Ramblings of a much published New Zealand author

22 August 2009

Who Stole the Chimney Pots off Albert Park Lodge?

No. 33 Princes Street is the keeper’s lodge in Auckland’s Albert Park. It was built in 1882, at the same time as the park was laid out. It was deemed necessary to the well-being and upkeep of the park that a full time keeper should not only be in attendance at the park but should also be accommodated there because, at the time of the park’s inception, the area was subject to the delinquencies of prowling ‘larrikins’ and the depredations of roaming horses and cattle; also, according to contemporary reports in the New Zealand Herald, it was ill-used by people who would clamber over its railings rather than walk to its gates, who lay drunk under its trees, and who repeatedly stole the flowers.

One notable prosecution was that of Sir Charles Burdett, a military baronet from England, convicted of theft and imprisoned for fourteen days with hard labour. O, the joys of zero tolerance!

Some occupants of the lodge were: the City Librarian from 1886; the family of George Fillmore, Auckland City Council’s Superintendent of Parks and Reserves from 1930-1951, and Frank Fillmore, Assistant Director of Parks and Reserves. Indeed, the Fillmore family lived there for 35 years.

The ‘carpenter gothic’ cottage was designed by Auckland architect Henry Greensmith Wade and built by Wrigley and Hancock. It comprises a parlour, two bedrooms, kitchen, pantry and scullery and was, until, perhaps twenty years ago, graced by two elegant, moulded clay chimney pots of neo-Elizabethan design, probably sourced from a standard Victorian builders’ supply catalogue of the mid-nineteenth century.

The pots in place before they disappeared

Fortunately I photographed the lodge before these distinctive pots disappeared from the house. Despite my approaches to the Auckland City Council, the Historic Places Trust and the New Zealand Herald, I have been unable find out whether they were deliberately removed for safe-keeping or, perhaps stolen in a prank by students of the nearby Auckland university; I suspect the latter.

Or, perhaps, they were souvenired by the ghost of Sir Charles Burdett - who knows? If anybody does know I’d be pleased to hear from them.



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By Don Donovan

About Me

My photo

Don Donovan: Biography

I was born on 20 January 1933, nine days before Hitler came to power in Germany, I grew up in south London. Although evacuated during the phoney war and the quieter times I lived in and out of air raid shelters during the blitz and experienced both V1 and V2 attacks on London. Left grammar school in 1948 aged 15 substantially undereducated. I wanted to go to art school but because of family ‘poverty’ joined a commercial art studio in the West End. I was, thereafter, variously a messenger boy, commercial artist and typographer. I was in the Royal Air Force from 1951 to 1953 when the only useful thing I did was to take part in King George VI’s funeral parade.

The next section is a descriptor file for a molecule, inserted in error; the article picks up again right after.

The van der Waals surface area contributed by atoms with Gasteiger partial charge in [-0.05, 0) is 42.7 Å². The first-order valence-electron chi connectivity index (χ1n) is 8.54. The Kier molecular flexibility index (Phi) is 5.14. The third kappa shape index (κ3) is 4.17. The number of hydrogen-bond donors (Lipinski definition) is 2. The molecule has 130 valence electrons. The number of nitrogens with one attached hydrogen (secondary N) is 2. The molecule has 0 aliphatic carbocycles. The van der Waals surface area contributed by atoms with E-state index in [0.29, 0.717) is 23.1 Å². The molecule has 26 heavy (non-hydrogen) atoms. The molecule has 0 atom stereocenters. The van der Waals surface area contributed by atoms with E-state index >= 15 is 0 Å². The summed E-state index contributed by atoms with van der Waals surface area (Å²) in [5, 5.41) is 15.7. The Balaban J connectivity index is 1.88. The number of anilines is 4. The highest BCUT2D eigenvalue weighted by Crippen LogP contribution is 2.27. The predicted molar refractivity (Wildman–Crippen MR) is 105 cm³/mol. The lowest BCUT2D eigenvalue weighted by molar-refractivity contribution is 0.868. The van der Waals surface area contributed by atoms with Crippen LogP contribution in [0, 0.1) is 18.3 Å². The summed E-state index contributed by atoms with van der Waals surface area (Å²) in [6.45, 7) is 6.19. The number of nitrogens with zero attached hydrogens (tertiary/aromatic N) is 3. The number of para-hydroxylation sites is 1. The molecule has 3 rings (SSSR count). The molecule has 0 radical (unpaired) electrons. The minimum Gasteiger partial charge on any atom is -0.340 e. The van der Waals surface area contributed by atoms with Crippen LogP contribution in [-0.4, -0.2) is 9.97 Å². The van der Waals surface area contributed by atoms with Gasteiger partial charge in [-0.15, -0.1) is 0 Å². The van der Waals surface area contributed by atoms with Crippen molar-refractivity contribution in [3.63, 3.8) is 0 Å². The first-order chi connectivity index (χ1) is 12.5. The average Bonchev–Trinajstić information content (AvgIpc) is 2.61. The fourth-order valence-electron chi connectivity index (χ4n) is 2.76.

In 1955 I married Patricia O’Donnell, a RADA graduate, at that time playing opposite Derek Nimmo, they were juvenile leads in a touring repertory company. He went on to great success because he had a funny voice.

We came to New Zealand in 1960 where I worked in advertising. At length I became managing director of one of the companies of whose holding company (the largest domestic advertising complex in New Zealand) I was also a proprietor and shareholder. I left the industry in 1990 when my company was bought out by American interests. My timing was brilliant, at that point my first book had been published and the next was on its way.

We have two daughters and four grand-children.

Now, apart from writing, I function as a self-educated grumpy old man.

Books & Writings

‘New Zealand Odyssey’, with Euan Sarginson, Heinemann-Reed, 1989.

‘One Man’s Heart Attack’, New House, 1990. (A special edition of this book was purchased by CIBA-Geigy for distribution to NZ doctors).

‘Open 7 Days’, Random Century, October 1991.

‘The Good Old Kiwi Pub’ by Saint Publishing in 1995 followed by:
‘New Zealand House & Cottage’ in 1997. (Saint Publishing have also published calendars for the years 1994 to 2004 using my watercolour illustrations).

‘The Wastings’, my first novel was published in July 1999 by Hazard Press. Although an international subject it had very limited distribution, only in New Zealand, and the rights have reverted to me. (Colin Dexter read 'The Wastings' and wrote to me: 'I enjoyed and admired "The Wastings"... a beautifully written work... a splendid debut in crime fiction... More please!'.)

Also the texts of photographic books:
‘Colourful New Zealand’
‘New Zealand in Colour’
‘Top of the South’
‘Above Auckland’
‘Hauraki Gulf Destinations’
‘Bay of Plenty’
and a compilation of photographs and quotations titled ‘Anzac Memories’ 2004 all published by New Holland.

My written and illustrated book, ‘Country Churches of New Zealand’ was published in October 2002 by New Holland, who also published ‘Rural New Zealand’ 2004 (photographs and text), and a series of four humorous books of photographs and quotations in 2004 and 2005 titled ‘Woolly Wisdom’, ‘Chewing the Cud’, ‘Fowl Play’, and ‘Pig Tales’. My most recent book was published in August 2006 by New Holland, titled ‘Political Animals’.

Over the years I have written for NZ Herald, Heritage Magazine, Next Magazine and various local and overseas travel and general interest media.